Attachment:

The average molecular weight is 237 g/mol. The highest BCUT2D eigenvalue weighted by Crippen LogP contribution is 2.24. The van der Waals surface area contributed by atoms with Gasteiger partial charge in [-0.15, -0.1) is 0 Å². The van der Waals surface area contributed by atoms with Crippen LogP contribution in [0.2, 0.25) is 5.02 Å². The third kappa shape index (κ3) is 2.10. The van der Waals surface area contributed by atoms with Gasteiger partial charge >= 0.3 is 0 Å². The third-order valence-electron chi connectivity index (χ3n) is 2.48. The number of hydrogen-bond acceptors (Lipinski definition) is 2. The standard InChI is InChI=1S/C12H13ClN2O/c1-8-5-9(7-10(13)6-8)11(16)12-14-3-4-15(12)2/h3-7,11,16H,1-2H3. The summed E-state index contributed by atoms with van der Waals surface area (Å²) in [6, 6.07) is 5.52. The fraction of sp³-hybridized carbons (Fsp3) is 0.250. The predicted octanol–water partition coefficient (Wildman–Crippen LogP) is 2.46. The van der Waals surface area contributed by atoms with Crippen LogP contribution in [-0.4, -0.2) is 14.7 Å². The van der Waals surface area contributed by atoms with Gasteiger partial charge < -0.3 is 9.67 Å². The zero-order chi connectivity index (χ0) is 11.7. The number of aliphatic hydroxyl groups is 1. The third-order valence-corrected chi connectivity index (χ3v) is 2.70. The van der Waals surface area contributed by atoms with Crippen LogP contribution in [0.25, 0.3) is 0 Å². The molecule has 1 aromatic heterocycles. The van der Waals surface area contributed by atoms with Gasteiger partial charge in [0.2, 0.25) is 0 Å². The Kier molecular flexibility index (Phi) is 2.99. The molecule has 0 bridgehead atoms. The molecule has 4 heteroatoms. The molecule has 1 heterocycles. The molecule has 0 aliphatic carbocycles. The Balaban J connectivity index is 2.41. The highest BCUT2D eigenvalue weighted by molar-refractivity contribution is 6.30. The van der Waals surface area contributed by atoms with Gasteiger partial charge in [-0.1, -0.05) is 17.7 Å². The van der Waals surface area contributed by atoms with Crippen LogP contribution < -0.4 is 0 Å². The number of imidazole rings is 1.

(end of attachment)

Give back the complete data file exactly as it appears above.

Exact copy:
The average molecular weight is 237 g/mol. The highest BCUT2D eigenvalue weighted by Crippen LogP contribution is 2.24. The van der Waals surface area contributed by atoms with Gasteiger partial charge in [-0.15, -0.1) is 0 Å². The van der Waals surface area contributed by atoms with Crippen LogP contribution in [0.2, 0.25) is 5.02 Å². The third kappa shape index (κ3) is 2.10. The van der Waals surface area contributed by atoms with Gasteiger partial charge >= 0.3 is 0 Å². The third-order valence-electron chi connectivity index (χ3n) is 2.48. The number of hydrogen-bond acceptors (Lipinski definition) is 2. The standard InChI is InChI=1S/C12H13ClN2O/c1-8-5-9(7-10(13)6-8)11(16)12-14-3-4-15(12)2/h3-7,11,16H,1-2H3. The summed E-state index contributed by atoms with van der Waals surface area (Å²) in [6, 6.07) is 5.52. The fraction of sp³-hybridized carbons (Fsp3) is 0.250. The predicted octanol–water partition coefficient (Wildman–Crippen LogP) is 2.46. The van der Waals surface area contributed by atoms with Crippen LogP contribution in [-0.4, -0.2) is 14.7 Å². The van der Waals surface area contributed by atoms with Gasteiger partial charge < -0.3 is 9.67 Å². The zero-order chi connectivity index (χ0) is 11.7. The number of aliphatic hydroxyl groups is 1. The third-order valence-corrected chi connectivity index (χ3v) is 2.70. The van der Waals surface area contributed by atoms with Crippen LogP contribution in [0.25, 0.3) is 0 Å². The molecule has 1 aromatic heterocycles. The van der Waals surface area contributed by atoms with Gasteiger partial charge in [0.2, 0.25) is 0 Å². The Kier molecular flexibility index (Phi) is 2.99. The molecule has 0 bridgehead atoms. The molecule has 4 heteroatoms. The molecule has 1 heterocycles. The molecule has 0 aliphatic carbocycles. The Balaban J connectivity index is 2.41. The highest BCUT2D eigenvalue weighted by molar-refractivity contribution is 6.30. The van der Waals surface area contributed by atoms with Gasteiger partial charge in [-0.1, -0.05) is 17.7 Å². The van der Waals surface area contributed by atoms with Crippen LogP contribution < -0.4 is 0 Å². The number of imidazole rings is 1.